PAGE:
There’s a 9” swivel tip cleaning rod with T-handle, a variety of brushes and jags, 2 different nylon covered tips that won’t damage the barrel and 50 high quality cleaning patches. Whether you own a Glock, Colt, Smith & Wesson, SIG Sauer or almost any other type of handgun the Boss Handgun Cleaning Kit will help you keep it in pristine condition so it can continue to provide you years of trouble free service.

4. Hoppe’s No. 9 Cleaning Kit with Aluminum Rod

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Those looking for a slightly more affordable alternative to some of the more expensive gun cleaning kits out there will want to consider the Hoppe’s No. 9 Cleaning Kit with Aluminum Rod. This is a slightly scaled back version of the company’s Deluxe No. 9 Kit (see above) with the difference being the standard kit comes with brass barrel rods.

Also, the storage box here is not the handsome wooden box of the Deluxe kit. Instead, it’s a pretty run of the mill plastic box. But if you can see past the aesthetic deficiencies, there’s very little difference between the two from a practical standpoint. Including the fact that both come with Hoppe’s outstanding solvent and lubricating oils.

5. Gloryfire Universal Gun Cleaning Kit

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The Universal Gun Cleaning Kit from Gloryfire is going to cost you a bit more than some other gun cleaning kits. But if you own a variety of firearms you should consider making the financial stretch. There’s pretty much everything you need here to clean whatever type of gun you have. A total of 111 items including brushes, T-handle barrel rods, plastic picks, stainless steel picks, cotton swabs and nylon-covered tips that will clean anything from a .17 caliber to a .45 caliber firearm.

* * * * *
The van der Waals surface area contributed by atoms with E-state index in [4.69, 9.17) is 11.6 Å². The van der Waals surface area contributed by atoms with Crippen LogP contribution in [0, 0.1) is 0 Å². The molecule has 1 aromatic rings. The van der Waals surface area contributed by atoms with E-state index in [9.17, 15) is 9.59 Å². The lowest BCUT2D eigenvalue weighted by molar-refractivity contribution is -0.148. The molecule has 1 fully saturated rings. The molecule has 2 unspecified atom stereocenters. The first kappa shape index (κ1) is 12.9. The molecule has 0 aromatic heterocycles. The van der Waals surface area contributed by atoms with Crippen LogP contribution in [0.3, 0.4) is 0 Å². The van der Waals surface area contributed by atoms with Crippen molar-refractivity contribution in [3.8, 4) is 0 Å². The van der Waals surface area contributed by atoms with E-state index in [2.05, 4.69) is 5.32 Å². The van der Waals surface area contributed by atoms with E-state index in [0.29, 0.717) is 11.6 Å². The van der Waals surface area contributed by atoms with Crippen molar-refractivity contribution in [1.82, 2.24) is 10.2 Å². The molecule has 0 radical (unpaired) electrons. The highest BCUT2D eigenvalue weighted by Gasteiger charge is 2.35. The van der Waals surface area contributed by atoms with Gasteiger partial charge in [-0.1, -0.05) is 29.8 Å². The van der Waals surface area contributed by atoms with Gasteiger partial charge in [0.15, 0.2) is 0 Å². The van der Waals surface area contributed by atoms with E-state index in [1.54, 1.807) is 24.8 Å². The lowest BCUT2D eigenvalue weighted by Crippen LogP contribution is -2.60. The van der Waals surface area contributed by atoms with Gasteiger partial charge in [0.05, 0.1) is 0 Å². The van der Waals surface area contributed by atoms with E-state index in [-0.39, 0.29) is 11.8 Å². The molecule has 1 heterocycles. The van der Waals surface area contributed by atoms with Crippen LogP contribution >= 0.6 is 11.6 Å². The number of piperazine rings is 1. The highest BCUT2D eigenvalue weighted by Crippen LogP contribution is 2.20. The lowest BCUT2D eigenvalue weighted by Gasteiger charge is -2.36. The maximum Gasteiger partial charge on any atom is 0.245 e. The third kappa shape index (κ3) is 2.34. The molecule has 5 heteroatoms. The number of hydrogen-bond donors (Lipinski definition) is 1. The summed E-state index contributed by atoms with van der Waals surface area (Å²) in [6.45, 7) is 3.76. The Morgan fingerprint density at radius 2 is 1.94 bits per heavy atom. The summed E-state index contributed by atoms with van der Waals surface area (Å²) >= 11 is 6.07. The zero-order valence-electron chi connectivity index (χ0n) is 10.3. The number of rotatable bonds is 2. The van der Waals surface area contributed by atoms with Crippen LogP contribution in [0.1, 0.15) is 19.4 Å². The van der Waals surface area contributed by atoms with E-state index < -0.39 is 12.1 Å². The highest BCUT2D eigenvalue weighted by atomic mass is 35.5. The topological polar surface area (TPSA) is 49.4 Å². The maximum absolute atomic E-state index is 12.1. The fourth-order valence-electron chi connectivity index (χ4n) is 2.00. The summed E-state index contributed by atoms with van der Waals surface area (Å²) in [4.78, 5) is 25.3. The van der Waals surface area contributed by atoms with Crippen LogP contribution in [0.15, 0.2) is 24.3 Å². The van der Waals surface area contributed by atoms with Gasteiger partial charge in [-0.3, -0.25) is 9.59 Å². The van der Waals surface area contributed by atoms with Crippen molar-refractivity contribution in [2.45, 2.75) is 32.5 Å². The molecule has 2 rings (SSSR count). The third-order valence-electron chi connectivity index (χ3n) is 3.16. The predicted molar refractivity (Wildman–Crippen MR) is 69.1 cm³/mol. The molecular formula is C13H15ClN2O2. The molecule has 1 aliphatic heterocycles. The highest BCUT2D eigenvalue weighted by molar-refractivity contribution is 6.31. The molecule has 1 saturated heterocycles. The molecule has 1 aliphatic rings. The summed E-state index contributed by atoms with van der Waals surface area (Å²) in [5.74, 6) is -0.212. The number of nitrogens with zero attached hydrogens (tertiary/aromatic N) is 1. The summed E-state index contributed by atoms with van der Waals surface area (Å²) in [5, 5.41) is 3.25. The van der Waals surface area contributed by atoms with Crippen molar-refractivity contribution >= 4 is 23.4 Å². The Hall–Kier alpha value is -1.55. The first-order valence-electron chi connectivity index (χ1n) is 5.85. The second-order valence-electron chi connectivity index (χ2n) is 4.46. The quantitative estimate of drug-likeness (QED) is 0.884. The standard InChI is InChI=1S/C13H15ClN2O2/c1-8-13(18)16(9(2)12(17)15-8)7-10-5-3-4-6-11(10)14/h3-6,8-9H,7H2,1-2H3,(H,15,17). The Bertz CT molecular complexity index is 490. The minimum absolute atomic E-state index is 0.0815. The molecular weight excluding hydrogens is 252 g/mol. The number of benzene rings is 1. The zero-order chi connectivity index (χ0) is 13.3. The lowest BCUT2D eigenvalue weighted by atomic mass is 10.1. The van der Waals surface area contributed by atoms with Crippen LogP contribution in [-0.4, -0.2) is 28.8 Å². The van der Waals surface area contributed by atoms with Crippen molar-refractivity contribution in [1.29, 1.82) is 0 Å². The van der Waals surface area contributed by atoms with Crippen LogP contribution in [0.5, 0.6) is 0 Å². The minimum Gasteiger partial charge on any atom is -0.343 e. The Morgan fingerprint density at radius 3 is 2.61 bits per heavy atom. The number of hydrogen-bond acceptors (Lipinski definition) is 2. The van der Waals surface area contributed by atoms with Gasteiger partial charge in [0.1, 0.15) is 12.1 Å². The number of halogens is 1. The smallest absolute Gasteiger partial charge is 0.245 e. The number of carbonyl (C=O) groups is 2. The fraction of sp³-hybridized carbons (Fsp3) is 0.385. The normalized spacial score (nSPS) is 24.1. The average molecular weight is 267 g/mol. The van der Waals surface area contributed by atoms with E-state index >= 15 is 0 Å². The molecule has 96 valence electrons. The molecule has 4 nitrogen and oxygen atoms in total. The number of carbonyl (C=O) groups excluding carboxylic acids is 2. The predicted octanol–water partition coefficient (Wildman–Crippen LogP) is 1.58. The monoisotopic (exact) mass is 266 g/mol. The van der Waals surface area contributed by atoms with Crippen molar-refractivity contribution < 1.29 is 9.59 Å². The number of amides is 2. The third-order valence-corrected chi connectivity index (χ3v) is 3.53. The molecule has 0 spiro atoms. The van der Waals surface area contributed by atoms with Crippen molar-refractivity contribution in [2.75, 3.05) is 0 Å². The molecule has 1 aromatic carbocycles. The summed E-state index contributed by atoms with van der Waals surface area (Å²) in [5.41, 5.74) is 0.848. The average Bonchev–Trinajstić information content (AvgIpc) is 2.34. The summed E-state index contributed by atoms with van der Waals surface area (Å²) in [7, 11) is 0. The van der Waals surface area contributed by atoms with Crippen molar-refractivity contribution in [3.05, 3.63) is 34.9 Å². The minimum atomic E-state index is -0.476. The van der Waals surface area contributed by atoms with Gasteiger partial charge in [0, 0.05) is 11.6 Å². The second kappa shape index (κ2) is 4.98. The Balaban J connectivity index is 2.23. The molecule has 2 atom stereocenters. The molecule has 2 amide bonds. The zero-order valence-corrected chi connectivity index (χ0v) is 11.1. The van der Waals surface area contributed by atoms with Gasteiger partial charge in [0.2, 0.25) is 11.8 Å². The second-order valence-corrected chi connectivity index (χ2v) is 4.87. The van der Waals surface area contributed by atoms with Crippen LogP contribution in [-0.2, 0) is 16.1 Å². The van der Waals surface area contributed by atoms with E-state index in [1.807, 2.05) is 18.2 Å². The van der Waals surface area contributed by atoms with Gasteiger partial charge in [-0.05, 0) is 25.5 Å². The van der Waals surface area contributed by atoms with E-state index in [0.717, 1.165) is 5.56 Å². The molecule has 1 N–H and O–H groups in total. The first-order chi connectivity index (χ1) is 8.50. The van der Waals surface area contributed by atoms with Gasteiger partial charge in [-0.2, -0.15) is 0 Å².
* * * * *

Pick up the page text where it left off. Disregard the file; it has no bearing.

If we have one bone to pick with the universal cleaning kit manufacturer it’s over the fact that they don’t include a solvent or lubricating oil in the kit. While it’s no big deal to pick up some of your own it would be nice if they remedied this oversight in future versions of their otherwise outstanding Universal Gun Cleaning Kit.

6. Allen Company Ultimate Gun Cleaning Kit

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Allen provides their 65 piece gun cleaning kit in a handy toolbox that’s easy to tote around and easy to store away when you’re not using it. The box bore cleaning tools itself is a marvel of organization with each tool having its own custom designed storage nook complete with name and size.